The Long Island Wine Council has renamed itself Long Island Wine Country in a bid to better associate the region with the East End’s bucolic farmland and the improved reputation of its wines.
Kareem Massoud, winemaker at Paumanok Vineyards, which had taken a hiatus from the council for several years, has returned as its newly appointed president. He said the move coincides with a reinvigoration of the organization and the region, where a level of consolidation has taken place in recent years amid a new wave of owners, and the emergence of second-generation wine makers.
The word “council” in the name was “too boring,” said Massoud. “Country is more correct. It drives home the point that it’s the country out here. It’s an agricultural area.”
The emphasis, he said, will be on the quality of the region’s wine, developing a strategic plan for the region that includes strengthening community relations.
“We needed to come together as an industry and have this rebirth and show a strategic plan,” he said. That includes “emphasizing the quality of the wine,” elevating the image and “showing our community that we’re good neighbors and responsible stewards of the land.”
The new board of Long Island Wine Country is primarily made up of women, Massoud said, a marked change from past years, where upstart vineyard owners were primarily male business owners. One new board member is Maria Rivero, who oversees RGNY, the former vineyard and winery known as Martha Clara. She didn’t respond to a request for comment.
Massoud said his own family’s purchase of Palmer Vineyards in 2018 and the purchase of Shinn Estate and Croteaux Vineyards by the Frankel family show that the region is still attractive to buyers. Randy and Barbara Frankel did not respond to a request for an interview.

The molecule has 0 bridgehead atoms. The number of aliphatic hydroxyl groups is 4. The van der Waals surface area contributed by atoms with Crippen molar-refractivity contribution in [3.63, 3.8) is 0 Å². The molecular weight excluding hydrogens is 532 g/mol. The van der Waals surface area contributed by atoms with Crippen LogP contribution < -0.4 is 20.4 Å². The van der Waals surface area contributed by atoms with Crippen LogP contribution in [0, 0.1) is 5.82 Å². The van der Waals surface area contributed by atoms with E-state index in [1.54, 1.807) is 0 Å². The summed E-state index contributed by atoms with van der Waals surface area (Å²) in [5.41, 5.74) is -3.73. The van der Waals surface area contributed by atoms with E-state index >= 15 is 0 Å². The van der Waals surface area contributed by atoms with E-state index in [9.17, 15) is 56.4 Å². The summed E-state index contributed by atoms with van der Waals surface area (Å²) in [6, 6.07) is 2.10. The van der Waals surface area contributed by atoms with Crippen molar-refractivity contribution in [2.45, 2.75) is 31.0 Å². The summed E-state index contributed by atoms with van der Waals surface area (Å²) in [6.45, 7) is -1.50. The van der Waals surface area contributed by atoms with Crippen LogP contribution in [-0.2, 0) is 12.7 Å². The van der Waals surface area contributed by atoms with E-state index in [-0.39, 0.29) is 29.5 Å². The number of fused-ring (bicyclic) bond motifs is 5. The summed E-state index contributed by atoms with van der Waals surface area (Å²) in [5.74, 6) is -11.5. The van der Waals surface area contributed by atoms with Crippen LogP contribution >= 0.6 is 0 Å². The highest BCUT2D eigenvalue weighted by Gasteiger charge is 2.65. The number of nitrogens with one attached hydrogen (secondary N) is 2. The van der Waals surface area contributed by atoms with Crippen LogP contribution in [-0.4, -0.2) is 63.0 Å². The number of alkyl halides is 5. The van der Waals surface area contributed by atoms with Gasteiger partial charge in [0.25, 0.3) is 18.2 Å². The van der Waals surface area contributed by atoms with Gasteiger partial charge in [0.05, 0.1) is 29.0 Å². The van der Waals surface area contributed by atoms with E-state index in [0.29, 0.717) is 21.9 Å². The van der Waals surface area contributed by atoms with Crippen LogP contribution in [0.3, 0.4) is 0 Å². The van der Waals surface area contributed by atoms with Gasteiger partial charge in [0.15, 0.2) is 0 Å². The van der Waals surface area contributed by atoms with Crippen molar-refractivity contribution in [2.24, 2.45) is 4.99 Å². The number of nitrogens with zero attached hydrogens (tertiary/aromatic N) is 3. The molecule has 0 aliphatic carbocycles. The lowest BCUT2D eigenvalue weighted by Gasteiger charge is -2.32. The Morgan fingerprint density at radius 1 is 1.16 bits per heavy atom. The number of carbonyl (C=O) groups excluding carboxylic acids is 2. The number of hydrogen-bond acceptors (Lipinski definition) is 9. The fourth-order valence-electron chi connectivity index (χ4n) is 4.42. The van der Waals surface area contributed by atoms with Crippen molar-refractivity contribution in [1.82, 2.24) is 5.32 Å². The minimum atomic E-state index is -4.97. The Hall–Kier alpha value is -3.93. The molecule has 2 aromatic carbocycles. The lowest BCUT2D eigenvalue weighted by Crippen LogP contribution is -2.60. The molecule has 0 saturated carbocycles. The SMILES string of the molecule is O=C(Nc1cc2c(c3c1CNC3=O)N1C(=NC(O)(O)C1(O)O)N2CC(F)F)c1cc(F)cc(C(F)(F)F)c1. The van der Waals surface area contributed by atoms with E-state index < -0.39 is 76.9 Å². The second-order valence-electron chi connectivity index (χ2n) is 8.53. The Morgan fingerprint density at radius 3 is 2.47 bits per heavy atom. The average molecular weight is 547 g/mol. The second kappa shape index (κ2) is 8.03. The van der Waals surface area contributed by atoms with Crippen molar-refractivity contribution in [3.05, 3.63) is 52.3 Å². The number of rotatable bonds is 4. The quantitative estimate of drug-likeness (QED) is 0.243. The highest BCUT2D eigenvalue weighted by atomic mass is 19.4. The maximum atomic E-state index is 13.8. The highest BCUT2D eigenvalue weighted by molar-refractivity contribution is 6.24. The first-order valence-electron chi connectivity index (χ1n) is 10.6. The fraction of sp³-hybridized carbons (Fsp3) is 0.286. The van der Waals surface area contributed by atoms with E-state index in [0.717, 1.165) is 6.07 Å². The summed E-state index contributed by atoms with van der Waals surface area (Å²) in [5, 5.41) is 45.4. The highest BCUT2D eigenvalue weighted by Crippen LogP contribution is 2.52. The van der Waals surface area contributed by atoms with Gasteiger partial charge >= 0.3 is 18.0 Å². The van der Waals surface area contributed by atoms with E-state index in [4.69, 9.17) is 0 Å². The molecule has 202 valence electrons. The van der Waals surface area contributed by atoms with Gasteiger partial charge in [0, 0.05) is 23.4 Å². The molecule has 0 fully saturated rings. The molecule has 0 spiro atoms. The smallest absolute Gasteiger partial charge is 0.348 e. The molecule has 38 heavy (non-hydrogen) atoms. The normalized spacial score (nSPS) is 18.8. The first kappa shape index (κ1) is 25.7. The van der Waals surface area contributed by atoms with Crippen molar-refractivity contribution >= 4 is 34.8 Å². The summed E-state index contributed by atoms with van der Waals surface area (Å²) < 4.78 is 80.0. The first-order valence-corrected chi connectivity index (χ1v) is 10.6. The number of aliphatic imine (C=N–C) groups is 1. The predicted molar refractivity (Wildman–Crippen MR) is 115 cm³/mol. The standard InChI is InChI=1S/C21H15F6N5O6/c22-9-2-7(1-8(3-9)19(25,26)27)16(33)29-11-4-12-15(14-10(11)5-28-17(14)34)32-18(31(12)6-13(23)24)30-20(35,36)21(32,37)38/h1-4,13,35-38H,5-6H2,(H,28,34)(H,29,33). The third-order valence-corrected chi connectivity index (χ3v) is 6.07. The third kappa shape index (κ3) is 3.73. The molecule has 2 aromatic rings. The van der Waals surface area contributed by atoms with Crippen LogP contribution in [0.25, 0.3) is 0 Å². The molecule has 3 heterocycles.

For second-generation owners like Giovanni Borghese, owner of Castella di Borghese Vineyard and
Winery in Cutchogue, the time is ripe for expansion.
“We’re exploring the cost benefit of investing more into the vineyard,” he said. Borghese’s winery was the region’s first, formerly owned by the Hargrave family.
“We’re always interested in growing,” Borghese said. “It depends on what type of business model: mom and pop, versus being a commercial entity. … In a perfect world you stay mom and pop, but also find ways to grow the business.”
Meanwhile, two of Long Island’s most well-known wineries remain on the selling block. Vineyard 48, which lost its liquor license in 2017 after complaints from neighbors led to a state Liquor Authority crackdown, went on the block earlier this year for $6 million. Agent Michael Murphy last month said interest in the 33-acre property had been high but he didn’t return several messages seeking comment about prospects since then.
At the other end of the spectrum, 95-acre Bedell Cellars went on the market a year ago and is still on the block, with a selling price of $17.9 million that includes its separate Corey Creek property. Gary DePersia, an agent for the Corcoran Group, which is handling the sale, didn’t respond to calls seeking comment.
“I wouldn’t be surprised if it sells for a significant sum because they’ve developed it into a very nice property that produces outstanding wines with an excellent reputation,” said Massoud.
Syma Gerard, a retired farmland broker from Eastport who has handled vineyard sales, said as much as the region has grown both in geographic size (now encompassing some 3,000 acres) and reputation, selling a winery on the North Fork can be tricky and can take longer than sellers expect.
“The wines are good, the wineries are gorgeous, and they do have real value,” she said of the properties. “But they still are subject to the laws of investing,” and buyers will always insist on seeing the profit and loss statements. Big profits haven’t been the norm for Long Island wineries.
But some have found their sweet spot with growth in the region. Anthony Sannino, who with his family owns the newly opened Sannino Vineyard in Cutchogue, has a new tasting room and headquarters in full operation on Sound Avenue, and he said he’s seeing a big pick-up in traffic from a year ago, something that attests to the growing interest in the region.